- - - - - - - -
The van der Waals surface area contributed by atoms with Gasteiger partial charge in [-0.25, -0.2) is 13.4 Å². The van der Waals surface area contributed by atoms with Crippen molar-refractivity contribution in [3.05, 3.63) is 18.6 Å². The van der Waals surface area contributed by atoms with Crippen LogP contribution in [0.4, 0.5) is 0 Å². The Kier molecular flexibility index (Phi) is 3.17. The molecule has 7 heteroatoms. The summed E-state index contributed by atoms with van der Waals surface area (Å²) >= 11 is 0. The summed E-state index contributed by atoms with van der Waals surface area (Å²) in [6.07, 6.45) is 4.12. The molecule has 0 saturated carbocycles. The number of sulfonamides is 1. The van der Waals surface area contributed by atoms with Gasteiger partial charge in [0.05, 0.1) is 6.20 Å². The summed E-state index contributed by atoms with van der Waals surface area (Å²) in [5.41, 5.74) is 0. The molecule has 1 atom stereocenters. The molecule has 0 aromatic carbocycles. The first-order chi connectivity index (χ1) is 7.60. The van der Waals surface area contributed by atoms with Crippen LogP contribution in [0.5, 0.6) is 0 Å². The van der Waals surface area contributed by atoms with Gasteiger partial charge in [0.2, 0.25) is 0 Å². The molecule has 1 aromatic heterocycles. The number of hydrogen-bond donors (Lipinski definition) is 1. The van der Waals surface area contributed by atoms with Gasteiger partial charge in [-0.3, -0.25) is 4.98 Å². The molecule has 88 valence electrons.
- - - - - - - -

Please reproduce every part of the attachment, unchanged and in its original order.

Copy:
The van der Waals surface area contributed by atoms with Gasteiger partial charge in [-0.25, -0.2) is 13.4 Å². The van der Waals surface area contributed by atoms with Crippen molar-refractivity contribution in [3.05, 3.63) is 18.6 Å². The van der Waals surface area contributed by atoms with Crippen LogP contribution in [0.4, 0.5) is 0 Å². The Kier molecular flexibility index (Phi) is 3.17. The molecule has 7 heteroatoms. The summed E-state index contributed by atoms with van der Waals surface area (Å²) >= 11 is 0. The summed E-state index contributed by atoms with van der Waals surface area (Å²) in [6.07, 6.45) is 4.12. The molecule has 0 saturated carbocycles. The number of sulfonamides is 1. The van der Waals surface area contributed by atoms with Gasteiger partial charge in [0.05, 0.1) is 6.20 Å². The summed E-state index contributed by atoms with van der Waals surface area (Å²) in [5.41, 5.74) is 0. The molecule has 1 atom stereocenters. The molecule has 0 aromatic carbocycles. The first-order chi connectivity index (χ1) is 7.60. The van der Waals surface area contributed by atoms with Crippen LogP contribution in [0.5, 0.6) is 0 Å². The van der Waals surface area contributed by atoms with Gasteiger partial charge in [0.2, 0.25) is 0 Å². The molecule has 1 aromatic heterocycles. The number of hydrogen-bond donors (Lipinski definition) is 1. The van der Waals surface area contributed by atoms with Gasteiger partial charge in [-0.3, -0.25) is 4.98 Å². The molecule has 88 valence electrons.